At the Rogers Cup, she lost to Petra Kvitová in straight sets. She lost in the third round of the Cincinnati Open to eventual winner Kiki Bertens. At the US Open she lost in the first round to Katarina Siniaková.
On 1 October 2018, she reached her best singles ranking of No. 21, after finishing runner-up at the Wuhan Open. During the tournament she beat Sloane Stephens, Donna Veki?, Zhang Shuai, Katarina Siniaková and Wang Qiang to reach the final where she lost in straight sets to Aryna Sabalenka.
She received a bye into the second round of the China Open, after reaching the final of Wuhan. She was later defeated by Caroline Wozniacki in the third round. She finished the season being eliminated in the round robin of the WTA Elite Trophy, after losing to Elise Mertens and beating Julia Görges.
Kontaveit started the year by reaching the quarterfinals of the Brisbane International beating Suarez Navarro and Kvitová before losing to eventual finalist Lesia Tsurenko. She then lost to Elise Mertens in the second round of the Sydney International. Seeded 20th at the Australian Open, she won against Sara Sorribes Tormo and lost in the second round to Aliaksandra Sasnovich.
Kontaveit then moved onto the Sunshine Double tournaments at Indian Wells and Miami. Seeded 21st, she reached the fourth round at Indian losing to Karolína Plí?ková in three sets. She then made her breakthrough at the Miami Open. Seeded again 21st, she defeated Amanda Anisimova, Ajla Tomljanovic and Indian Wells champion Bianca Andreescu to reach her first Premier Mandatory quarterfinal. She defeated 27th seed Hsieh Su-wei despite trailing in the third set. She then faced Ashleigh Barty but lost in straight sets. These results propelled her ranking from 20 to 14 and made her the highest ranked Estonian player in history, male or female, and surpassed compatriot Kaia Kanepi's career-high rank of 15.
At her first clay-court event of the season, she was seeded eighth; at the Porsche Tennis Grand Prix, she defeated Caroline García in two sets to face Anastasia Pavlyuchenkova in a rematch of last years quarterfinal. She defeated her in straight sets to reach the quarterfinals for the third year in a row and face Viktoria Azarenka whom she beat; Azarenka retired in the third set. This meant, she reached the semifinals for the second year running and was due to face world No. 1, Naomi Osaka. However, Osaka withdrew with an abdominal injury handing Kontaveit a walkover to the final to face Petra Kvitová. She lost the final in two sets.
She was seeded 14th at the Madrid Open, however lost in the first round to Aliaksandra Sasnovich in three sets. Her next event was the Italian Open where she was seeded 15th. She defeated Mona Barthel to face Maria Sakkari in the second round. However, she lost in straight sets. Her results meant she was seeded 17th at the French Open, her best seeding at a Grand Slam event but she lost there in the first round to Karolina Muchová.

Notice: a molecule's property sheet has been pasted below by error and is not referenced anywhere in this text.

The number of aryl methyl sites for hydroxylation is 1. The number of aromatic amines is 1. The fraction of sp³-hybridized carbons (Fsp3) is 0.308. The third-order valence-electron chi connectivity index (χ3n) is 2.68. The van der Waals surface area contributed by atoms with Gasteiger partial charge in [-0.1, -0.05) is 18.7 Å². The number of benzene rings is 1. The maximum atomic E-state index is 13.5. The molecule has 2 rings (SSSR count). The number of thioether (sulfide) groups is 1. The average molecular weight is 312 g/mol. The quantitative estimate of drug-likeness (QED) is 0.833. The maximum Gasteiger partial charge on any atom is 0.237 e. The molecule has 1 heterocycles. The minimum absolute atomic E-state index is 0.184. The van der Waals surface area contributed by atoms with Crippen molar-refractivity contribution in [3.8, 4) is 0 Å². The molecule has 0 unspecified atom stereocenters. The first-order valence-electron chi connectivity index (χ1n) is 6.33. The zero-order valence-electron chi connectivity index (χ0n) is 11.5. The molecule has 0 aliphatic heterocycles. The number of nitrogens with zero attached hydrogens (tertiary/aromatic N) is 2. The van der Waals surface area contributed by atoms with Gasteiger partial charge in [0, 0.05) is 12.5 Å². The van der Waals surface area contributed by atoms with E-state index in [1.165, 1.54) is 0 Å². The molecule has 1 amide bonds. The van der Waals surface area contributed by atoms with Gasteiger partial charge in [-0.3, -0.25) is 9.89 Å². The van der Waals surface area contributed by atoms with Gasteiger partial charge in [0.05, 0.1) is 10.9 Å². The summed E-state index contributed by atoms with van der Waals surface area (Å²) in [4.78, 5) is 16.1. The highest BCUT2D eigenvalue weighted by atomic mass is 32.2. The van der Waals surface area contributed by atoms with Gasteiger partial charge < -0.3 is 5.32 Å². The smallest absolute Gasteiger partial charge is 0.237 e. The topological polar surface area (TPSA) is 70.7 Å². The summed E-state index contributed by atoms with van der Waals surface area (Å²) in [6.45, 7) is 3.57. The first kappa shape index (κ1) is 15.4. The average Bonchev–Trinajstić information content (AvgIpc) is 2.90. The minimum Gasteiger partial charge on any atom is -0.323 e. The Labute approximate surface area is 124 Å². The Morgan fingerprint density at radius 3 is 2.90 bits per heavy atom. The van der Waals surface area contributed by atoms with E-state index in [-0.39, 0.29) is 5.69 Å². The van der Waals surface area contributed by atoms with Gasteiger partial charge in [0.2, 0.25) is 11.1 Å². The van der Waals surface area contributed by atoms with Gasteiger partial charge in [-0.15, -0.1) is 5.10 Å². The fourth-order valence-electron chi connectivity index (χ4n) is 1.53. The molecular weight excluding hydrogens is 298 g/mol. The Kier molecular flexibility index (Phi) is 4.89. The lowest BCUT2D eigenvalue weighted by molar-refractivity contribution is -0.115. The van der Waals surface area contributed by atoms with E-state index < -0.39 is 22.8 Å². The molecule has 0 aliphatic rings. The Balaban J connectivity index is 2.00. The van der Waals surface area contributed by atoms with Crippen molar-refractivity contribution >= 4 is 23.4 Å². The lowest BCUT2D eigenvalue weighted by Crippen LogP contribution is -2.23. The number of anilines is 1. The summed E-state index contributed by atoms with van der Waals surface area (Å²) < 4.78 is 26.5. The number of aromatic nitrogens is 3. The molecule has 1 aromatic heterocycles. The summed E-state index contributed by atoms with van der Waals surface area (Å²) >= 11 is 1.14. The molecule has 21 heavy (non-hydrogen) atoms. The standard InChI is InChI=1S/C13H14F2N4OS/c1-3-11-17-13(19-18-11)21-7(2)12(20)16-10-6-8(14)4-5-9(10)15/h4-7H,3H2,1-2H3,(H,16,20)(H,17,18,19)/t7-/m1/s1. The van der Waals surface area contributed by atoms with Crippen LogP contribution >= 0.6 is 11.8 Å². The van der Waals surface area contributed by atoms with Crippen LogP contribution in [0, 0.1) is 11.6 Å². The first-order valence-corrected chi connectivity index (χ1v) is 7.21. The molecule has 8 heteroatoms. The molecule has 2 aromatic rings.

Her first grass-court match ended in defeat to seventh seed Johanna Konta at the Birmingham Classic. Seeded 16th at Eastbourne, she came from a set down to defeat wild-carded Harriet Dart in the first round to set up a second-round clash with Anna-Lena Friedsam. She was defeated in straight sets.
At Wimbledon, she was the 20th seed, and defeated Shelby Rogers in the first round to face Heather Watson. She defeated her in two sets to face Karolina Muchová in the third round; she lost to the Czech in two sets. This result pushed her one spot in the rankings to 19th in the world.
After taking the next month off she returned at the Rogers Cup where she is the 16th seed. Her first match was against the wild-carded Maria Sharapova. She defeated her in an epic two hour and forty minute match. She won a 17-minute service game to break Sharapova and to serve for the match. In the second round, she defeated Carla Suárez Navarro who retired in the second set. She lost to third seed Karolína Plí?ková in the third round.
At the Southern & Western Open, she defeated 13th seed Angelique Kerber in the first round to face Polish teenager Iga ?wi?tek in round two. She defeated her in two sets to face the top seed and world No. 2, Ash Barty in round three. She lost in three tight sets, despite serving for the match in the final set. With this results she dropped to 21st in the world and secured her the 21st seed at the US Open.
At the US Open, Kontaveit opened the tournament with a win against Sara Sorribes Tormo. She defeated Ajla Tomljanovi? in the second round but withdrew from her third-round match against 13th seed Belinda Bencic with a viral illness.